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Poor Micromanaging at IFFI

Is the International Film Festival of India one of the worst run film festivals internationally? Perhaps not. But it must surely be somewhere right at the bottom of the heap.

The sheer refusal to learn from previous blunders would suggest a cussed approach, and to amplify or repeat them year after year suggests an embedded cavalier attitude.

Why can’t they get the basics right, this entire army of government officials, making merry on taxpayer’s money?

SCHEDULE: Why can’t the festival schedule be released ten days in advance? Check their website today – the schedule for the “second phase” from November 26 to November 30 is yet to be posted online. Yet, the ticket bookings for November 26 have not just commenced; several scheduled films have no seats left!

Every year, we struggle to have the schedule with us in advance. Every year!

It is not rocket science, is it? If you’re sending the schedule to the printer, why can’t you post it online too? Why not tweet the URL? Why not tweet or SMS any changes to the schedule? Is the film fest delegate just a necessary evil being tolerated by the organisers?

FESTIVAL BROCHURE: Even before posting the schedule in advance, why can’t an e-Brochure be uploaded? If printed copies can be distributed two days before the festival, why not upload a PDF the day it is sent to the printer, a week in advance. Allow us to browse, select the films we want to watch, and plan our schedules.

(It may even be a good idea to altogether phase out the costly brochure, printed on expensive paper. Have the smaller booklet with synopses for delegate reference).

At least now, upload the e brochure for this year!

TUSSLE FOR SEATS: The total capacity across all venues is less than 2500 seats. Proud organisers announced the registration of 14,000 to 15,000 delegates this year. Do the math yourself!

Of the 2500 seats, perhaps less than 50 per cent are offered to general delegates, after allocating quotas for the press, the sarkari babus, the organisers and members of their multiple committees, film fest invitees (participating film teams, celebs and assorted dignitaries) and ego appeasement of local netas/officers and suchlike.

The best seats are invariably reserved for them. Online seat bookings offer either the first few rows, or the extreme corners of other rows. Try booking centre seats in any of the last ten rows. Not even offered as an option.

Online bookings open at 8 a.m. with less than 40 seats offered for some films, for the several thousand delegates. Today, for instance, at 8:07 a.m., the message flashed for two screenings: sorry, all seats booked, no ticket available.

Way out: Either expand the seating capacity, or reduce the number of delegates.

The Goa Government and IFFI can hire all the local cinema halls in Panaji and offer more seats to visiting delegates. Hire cinema halls in Mapusa, Vasco and Margao. Use screens available at government academies and Ravindra Bhavans to offer seats to locals and visitors to decongest the INOX venue. Do this in addition to the few open air screenings, not instead of.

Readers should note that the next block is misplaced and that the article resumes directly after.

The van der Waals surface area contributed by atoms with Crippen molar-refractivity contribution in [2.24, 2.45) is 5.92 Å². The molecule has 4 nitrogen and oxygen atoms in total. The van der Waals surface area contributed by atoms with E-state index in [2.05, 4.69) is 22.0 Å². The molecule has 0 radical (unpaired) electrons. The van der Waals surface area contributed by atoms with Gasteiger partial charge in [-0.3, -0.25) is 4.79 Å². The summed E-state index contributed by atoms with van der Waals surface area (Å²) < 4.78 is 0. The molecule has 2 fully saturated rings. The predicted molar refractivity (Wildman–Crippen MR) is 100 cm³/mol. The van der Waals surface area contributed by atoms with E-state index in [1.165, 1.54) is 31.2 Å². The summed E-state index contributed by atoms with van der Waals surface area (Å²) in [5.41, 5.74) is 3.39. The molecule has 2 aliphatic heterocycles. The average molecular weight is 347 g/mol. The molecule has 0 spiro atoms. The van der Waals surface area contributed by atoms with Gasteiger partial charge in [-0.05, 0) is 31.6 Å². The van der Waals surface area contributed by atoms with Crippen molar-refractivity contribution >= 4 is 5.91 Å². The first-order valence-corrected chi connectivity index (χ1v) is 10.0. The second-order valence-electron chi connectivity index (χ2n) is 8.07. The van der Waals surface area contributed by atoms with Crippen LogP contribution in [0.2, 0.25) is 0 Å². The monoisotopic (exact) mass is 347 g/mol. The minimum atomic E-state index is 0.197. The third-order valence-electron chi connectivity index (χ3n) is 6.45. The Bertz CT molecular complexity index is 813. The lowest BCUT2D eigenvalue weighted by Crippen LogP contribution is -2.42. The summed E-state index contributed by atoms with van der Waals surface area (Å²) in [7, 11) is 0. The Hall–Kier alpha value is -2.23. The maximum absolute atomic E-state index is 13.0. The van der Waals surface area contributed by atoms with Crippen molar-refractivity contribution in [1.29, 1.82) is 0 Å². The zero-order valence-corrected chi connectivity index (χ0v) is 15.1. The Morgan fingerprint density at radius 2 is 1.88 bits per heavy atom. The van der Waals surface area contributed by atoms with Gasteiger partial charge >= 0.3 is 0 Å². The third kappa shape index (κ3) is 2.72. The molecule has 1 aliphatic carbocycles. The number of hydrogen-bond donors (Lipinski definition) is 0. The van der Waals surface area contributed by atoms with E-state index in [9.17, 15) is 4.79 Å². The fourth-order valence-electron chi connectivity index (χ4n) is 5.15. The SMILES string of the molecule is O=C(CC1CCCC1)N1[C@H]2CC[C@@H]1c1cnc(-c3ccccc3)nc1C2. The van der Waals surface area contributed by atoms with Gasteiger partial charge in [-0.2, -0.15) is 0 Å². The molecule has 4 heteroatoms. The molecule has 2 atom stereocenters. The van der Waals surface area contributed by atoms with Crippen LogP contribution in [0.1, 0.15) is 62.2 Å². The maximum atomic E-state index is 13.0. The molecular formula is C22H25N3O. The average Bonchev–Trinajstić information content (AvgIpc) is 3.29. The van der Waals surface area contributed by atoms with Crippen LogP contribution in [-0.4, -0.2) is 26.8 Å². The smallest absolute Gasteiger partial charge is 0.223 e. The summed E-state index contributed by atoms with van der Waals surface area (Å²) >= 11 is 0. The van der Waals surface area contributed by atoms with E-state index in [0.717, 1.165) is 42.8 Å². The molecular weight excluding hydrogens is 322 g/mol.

Work with cinema hall owners and government agencies to upgrade facilities at the auditorium. Start the process now, to get it all ready for next year.

PROGRAMMING: Reduce the number of films programmed. Define the sections better. Reduce/eliminate some. Program less films in some.

SCREENINGS: Have at least three screenings of all new or significant films, anticipate delegate demand and do the programming accordingly. It is just plain stupid to spend our money procuring an international or Indian filmmaker’s work, and then have a screening or two, offering a couple of hundred seats in the Inox or Maquinez Palace venues for 15K delegates!

POST FESTIVAL SCREENINGS FOR LOCALS: At least in venues under their direct control, like Kala Academy and Maquinez Palace, select a package to screen as repeats for three to four additional days – IFFI award-winners, Indian Panorama, a key Retrospective repeated, Konkani/Marathi cinema or Indian Premieres.

The festival team has some good people both at IFFI and at ESG. But it is the overall approach, the lack of foresight, cavalier attitude and inattention to detail that mars the festival experience for the delegates.

Perhaps this write up will offend some of the organisers. Maybe I’ll never get invited to the opening, closing, festival events and parties. But guess what; in the five years that I have by now lived in Goa, I’ve never been invited even once, sometimes to the utter surprise of my friends from international film fests or visiting filmmakers. And yes, they have invited me twice to be on their discussion panels during the film fest, so they know I exist and live rather close to the main venues!

Have they ever invited me for a pre-film fest meeting? No. After all, what can I offer as a filmmaker, with a dozen plus international awards, film fest attendance in each continent and several friends who’re film fest directors and programmers?

I still write this, in the hope that IFFI Goa will someday turn into a professionally run film fest, allowing filmmakers and film lovers a serious space to revel in the magic of cinema.

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